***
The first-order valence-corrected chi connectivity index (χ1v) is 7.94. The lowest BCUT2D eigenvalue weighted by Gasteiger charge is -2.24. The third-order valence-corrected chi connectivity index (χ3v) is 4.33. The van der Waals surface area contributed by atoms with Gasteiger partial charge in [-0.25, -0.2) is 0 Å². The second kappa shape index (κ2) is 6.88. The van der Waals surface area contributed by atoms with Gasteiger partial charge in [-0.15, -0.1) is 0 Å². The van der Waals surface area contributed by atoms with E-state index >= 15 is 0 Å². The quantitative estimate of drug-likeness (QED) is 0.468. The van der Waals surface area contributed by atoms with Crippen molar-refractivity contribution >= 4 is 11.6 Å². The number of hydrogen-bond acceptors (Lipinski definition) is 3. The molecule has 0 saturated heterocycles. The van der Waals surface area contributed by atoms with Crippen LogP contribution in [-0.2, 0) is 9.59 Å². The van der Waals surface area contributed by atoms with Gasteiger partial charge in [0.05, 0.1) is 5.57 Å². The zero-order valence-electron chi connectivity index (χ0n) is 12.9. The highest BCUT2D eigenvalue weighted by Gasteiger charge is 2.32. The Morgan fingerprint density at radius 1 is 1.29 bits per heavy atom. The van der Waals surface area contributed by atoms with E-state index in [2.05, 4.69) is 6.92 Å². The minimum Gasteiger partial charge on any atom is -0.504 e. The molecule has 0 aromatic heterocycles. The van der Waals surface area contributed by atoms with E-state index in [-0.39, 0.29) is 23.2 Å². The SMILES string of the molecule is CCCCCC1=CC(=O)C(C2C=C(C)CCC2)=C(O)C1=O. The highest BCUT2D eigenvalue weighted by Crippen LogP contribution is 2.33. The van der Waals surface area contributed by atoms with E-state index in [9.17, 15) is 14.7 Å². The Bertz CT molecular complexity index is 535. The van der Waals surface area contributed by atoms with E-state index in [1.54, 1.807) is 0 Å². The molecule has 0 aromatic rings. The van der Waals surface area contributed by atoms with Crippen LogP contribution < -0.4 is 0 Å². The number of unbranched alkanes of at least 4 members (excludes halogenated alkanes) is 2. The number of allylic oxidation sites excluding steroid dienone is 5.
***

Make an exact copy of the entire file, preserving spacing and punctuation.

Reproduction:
The first-order valence-corrected chi connectivity index (χ1v) is 7.94. The lowest BCUT2D eigenvalue weighted by Gasteiger charge is -2.24. The third-order valence-corrected chi connectivity index (χ3v) is 4.33. The van der Waals surface area contributed by atoms with Gasteiger partial charge in [-0.25, -0.2) is 0 Å². The second kappa shape index (κ2) is 6.88. The van der Waals surface area contributed by atoms with Gasteiger partial charge in [-0.15, -0.1) is 0 Å². The van der Waals surface area contributed by atoms with E-state index >= 15 is 0 Å². The quantitative estimate of drug-likeness (QED) is 0.468. The van der Waals surface area contributed by atoms with Crippen molar-refractivity contribution >= 4 is 11.6 Å². The number of hydrogen-bond acceptors (Lipinski definition) is 3. The molecule has 0 saturated heterocycles. The van der Waals surface area contributed by atoms with Crippen LogP contribution in [-0.2, 0) is 9.59 Å². The van der Waals surface area contributed by atoms with Gasteiger partial charge in [0.05, 0.1) is 5.57 Å². The zero-order valence-electron chi connectivity index (χ0n) is 12.9. The highest BCUT2D eigenvalue weighted by Gasteiger charge is 2.32. The Morgan fingerprint density at radius 1 is 1.29 bits per heavy atom. The van der Waals surface area contributed by atoms with E-state index in [2.05, 4.69) is 6.92 Å². The minimum Gasteiger partial charge on any atom is -0.504 e. The molecule has 0 aromatic heterocycles. The van der Waals surface area contributed by atoms with E-state index in [-0.39, 0.29) is 23.2 Å². The SMILES string of the molecule is CCCCCC1=CC(=O)C(C2C=C(C)CCC2)=C(O)C1=O. The highest BCUT2D eigenvalue weighted by Crippen LogP contribution is 2.33. The van der Waals surface area contributed by atoms with E-state index in [9.17, 15) is 14.7 Å². The Bertz CT molecular complexity index is 535. The van der Waals surface area contributed by atoms with E-state index in [1.54, 1.807) is 0 Å². The molecule has 0 aromatic rings. The van der Waals surface area contributed by atoms with Crippen LogP contribution < -0.4 is 0 Å². The number of unbranched alkanes of at least 4 members (excludes halogenated alkanes) is 2. The number of allylic oxidation sites excluding steroid dienone is 5.